With probes in place, I could track what was happening without even moving from my rattan rocker, only getting up when the thermometer alarm beeped. Pretty much all I had to do was set the left dial to medium, close the lid, and crack a cold one. Later, I’d learn that a 325-degree indirect zone, which you might use for chicken thighs, was a bridge too far for just one burner on this grill, something the folks at Weber acknowledged; they suggested using the left and right burners together to get that hot. This puts the indirect zone—albeit a smaller one—in the center.
One thing I was happy to discover was that the built-in thermometer on the lid, often useless on other grills, was surprisingly accurate at telling the air temperature at grate level. In fact, for most cooking it worked well enough that there was little point in using the air probe to monitor the air temperature inside the grill.
So let me come out here and advocate for something Meathead also has on his wish list but that appliance manufacturers are reluctant to embrace: a gas grill thermostat, where you could just turn your grill up to 325 degrees, oven style. A sizable hunk of grilling and barbecue with gas grills is—or often should be—cooking for a set period of time at a steady temperature. For some reason, the gas-grilling industry (not just Weber and ThermoWorks) is happy to sell you fancy thermometer setups to help hit your marks with temperature, but I think the Macho Grilling World fears an emasculatory sensation if that feature were built in, because it’s too close to baking. Maybe manufacturers could market the idea of “control” here?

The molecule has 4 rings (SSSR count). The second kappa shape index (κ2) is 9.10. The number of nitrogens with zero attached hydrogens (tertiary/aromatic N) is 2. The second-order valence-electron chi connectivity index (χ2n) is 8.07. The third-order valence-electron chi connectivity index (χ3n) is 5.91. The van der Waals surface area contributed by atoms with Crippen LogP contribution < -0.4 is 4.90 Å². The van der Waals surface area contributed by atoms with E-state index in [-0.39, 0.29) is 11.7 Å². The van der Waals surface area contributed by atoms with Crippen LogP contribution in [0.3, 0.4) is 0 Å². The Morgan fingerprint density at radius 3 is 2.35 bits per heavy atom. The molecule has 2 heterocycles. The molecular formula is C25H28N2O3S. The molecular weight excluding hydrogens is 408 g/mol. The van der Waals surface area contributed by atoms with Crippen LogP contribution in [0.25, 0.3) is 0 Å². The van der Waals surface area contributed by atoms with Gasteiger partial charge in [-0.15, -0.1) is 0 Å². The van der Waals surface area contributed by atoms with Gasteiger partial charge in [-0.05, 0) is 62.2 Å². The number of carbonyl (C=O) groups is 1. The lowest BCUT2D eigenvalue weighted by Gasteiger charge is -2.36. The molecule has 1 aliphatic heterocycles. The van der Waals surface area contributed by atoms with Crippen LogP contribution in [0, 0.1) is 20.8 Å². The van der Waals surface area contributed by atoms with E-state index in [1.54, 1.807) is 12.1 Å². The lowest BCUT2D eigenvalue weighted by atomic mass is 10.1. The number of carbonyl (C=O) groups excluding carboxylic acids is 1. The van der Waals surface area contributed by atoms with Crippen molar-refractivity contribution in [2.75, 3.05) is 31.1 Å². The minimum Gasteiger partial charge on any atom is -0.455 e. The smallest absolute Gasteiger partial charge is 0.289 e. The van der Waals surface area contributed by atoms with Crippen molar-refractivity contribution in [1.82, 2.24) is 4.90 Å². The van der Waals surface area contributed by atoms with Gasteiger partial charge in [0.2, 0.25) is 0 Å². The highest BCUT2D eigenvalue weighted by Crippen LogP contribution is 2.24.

Searing Is Believing
After that, I went nuts, starting with a grilled-vegetable extravaganza, which is a nice way to see how quickly and evenly a grill cooks. Early testing revealed that, despite a bit of extra heat along the back wall, the E-330 nails the basics the way Volvo did in its “They’re Boxy but They’re Good” era. This meant zucchini planks seared before getting all flabby, and I could get tasty grill marks on onion wedges over higher heat, then park them on a cooler part of the grill to soften and sweeten. Toward the end of cooking, I grilled portobellos on the hot side, easy peasy. A few nights later, my brother-in-law and I sipped beers in the rockers like aspiring geezers while my sister, the most intuitive and naturally gifted home cook I know, one-upped my veg grilling performance while cracking jokes and sipping her chardonnay on ice.
On gas grills, most of your searing comes from the contact with the grate. The Weber’s ceramic-coated cast-iron grates have a triangular form to them, flat faces up on side A, the pointy edge on side B. Weber suggests the flat side for searing and the pointy side for delicate food that might stick. In reality, you’re probably going to pick one side and never flip it. I like searing, so I use the flat side.